The European Trade Union Confederation also supports the idea of a carbon tax at the borders of the European Union. In France, the CFDT and the Power to Live Pact argue that taxes on labour and capital should be aligned. We are proposing that a fund to finance the ecological transition be set up with an exceptional and progressive tax on financial assets. We also advocate renewed taxation on wealth, inheritance, and an ambitious carbon tax. The poorest 10 per cent of households pay 2.6 times more in carbon tax than the richest 10 per cent of households. A carbon tax is needed to meet the Paris Agreement, but it must be redistributive towards low-income households.

What are your main questions for the various candidates?

We question the various candidates on two points: first, on their proposals on the environment and the reduction of inequalities. Second, on the way they intend to exercise power and their vision and proposals with respect to the three elements of democracy: representative democracy, citizen participation, and social democracy.

Sometimes the Left gets lost in a shopping lists of proposals when what we have to show is a model, a timescale, and a vision. A vision of a society that chooses the ecological transition, that invests into reducing inequalities, that is much more democratic, and that integrates the complexity of society through true civil society participation – an open society that cultivates living together rather than retreating into itself. Too much time is spent trying to break down the measures. We have to start by creating the desire. I am convinced that a very large number of citizens want a more peaceful, more open society that is in line with the major challenges of tomorrow.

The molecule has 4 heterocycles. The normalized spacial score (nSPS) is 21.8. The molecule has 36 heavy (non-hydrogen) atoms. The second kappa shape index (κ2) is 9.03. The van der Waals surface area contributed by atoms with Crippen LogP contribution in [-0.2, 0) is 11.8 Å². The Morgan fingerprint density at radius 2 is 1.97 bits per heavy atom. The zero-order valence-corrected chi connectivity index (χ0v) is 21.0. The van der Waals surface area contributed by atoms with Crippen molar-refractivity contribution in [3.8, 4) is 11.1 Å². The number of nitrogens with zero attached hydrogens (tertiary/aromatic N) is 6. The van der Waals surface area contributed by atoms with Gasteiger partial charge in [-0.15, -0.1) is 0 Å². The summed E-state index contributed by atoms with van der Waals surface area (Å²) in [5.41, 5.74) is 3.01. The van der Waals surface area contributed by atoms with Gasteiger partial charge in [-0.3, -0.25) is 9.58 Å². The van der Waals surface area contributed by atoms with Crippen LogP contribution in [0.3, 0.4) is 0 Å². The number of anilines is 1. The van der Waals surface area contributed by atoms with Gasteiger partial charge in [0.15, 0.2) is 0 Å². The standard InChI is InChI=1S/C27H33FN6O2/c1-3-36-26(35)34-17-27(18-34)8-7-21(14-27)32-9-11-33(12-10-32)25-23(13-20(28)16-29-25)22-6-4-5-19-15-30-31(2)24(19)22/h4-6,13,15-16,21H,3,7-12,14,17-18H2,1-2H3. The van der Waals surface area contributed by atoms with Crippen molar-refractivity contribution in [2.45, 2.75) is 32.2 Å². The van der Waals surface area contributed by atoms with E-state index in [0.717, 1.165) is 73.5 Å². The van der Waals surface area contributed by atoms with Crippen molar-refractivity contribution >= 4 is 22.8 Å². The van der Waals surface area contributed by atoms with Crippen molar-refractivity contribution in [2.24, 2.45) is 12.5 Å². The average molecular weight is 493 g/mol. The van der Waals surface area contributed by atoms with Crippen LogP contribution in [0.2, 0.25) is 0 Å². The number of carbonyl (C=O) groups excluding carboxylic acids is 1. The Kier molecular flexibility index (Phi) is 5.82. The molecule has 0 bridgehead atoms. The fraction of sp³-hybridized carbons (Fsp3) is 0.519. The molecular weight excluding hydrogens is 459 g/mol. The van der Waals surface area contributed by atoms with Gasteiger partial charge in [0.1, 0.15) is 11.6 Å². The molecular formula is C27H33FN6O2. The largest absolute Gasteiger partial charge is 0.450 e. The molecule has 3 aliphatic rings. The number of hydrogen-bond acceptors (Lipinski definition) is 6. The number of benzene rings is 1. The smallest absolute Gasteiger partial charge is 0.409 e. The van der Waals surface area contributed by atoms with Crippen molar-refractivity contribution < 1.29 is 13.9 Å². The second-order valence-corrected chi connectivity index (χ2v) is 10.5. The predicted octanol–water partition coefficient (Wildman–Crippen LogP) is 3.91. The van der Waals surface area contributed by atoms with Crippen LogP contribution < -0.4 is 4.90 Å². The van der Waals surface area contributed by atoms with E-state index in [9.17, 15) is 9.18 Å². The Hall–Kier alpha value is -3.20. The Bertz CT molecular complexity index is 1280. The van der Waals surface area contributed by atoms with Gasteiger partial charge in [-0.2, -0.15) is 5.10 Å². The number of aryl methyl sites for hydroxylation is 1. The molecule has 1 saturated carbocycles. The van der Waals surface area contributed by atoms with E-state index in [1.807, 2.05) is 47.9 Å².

Doesn’t the era of social networks and 24-hour news channels make it harder to develop a vision during a campaign?

Yes, it does. Today’s democracy is obstructed by an emphasis on the short term and the immediate reaction. The democratic debate is only about conflict and the disqualification of one’s interlocutor. Complexity has been abandoned. This is not what democracy should be about; many of the subjects we have just mentioned are complex and non-binary. They require debate and confrontation. If confrontation simply consists of mudslinging on social networks, we won’t get very far. We have many candidates who, whatever their side, have proposals that deserve to be listened to and debated calmly. The debate is not only about the issues at stake, it is also about the form.

Today’s democracy is obstructed by an emphasis on the short term and the immediate reaction.

The personalisation of the campaign is also linked to the hyper-concentration of French presidential power. Do you have any institutional demands?

Our main demand is for proportional representation in parliamentary elections. We have proposals on the subject of democracy. We think that civil-society involvement must be strengthened in the development of public policies. We need to strengthen participation and make participatory and deliberative processes work. What is certain is that we need to get away from the idea that democracy is about the elected representatives who win elections once every five years on one side, and the people on the other. Democracy is much more complex, much fuller than that.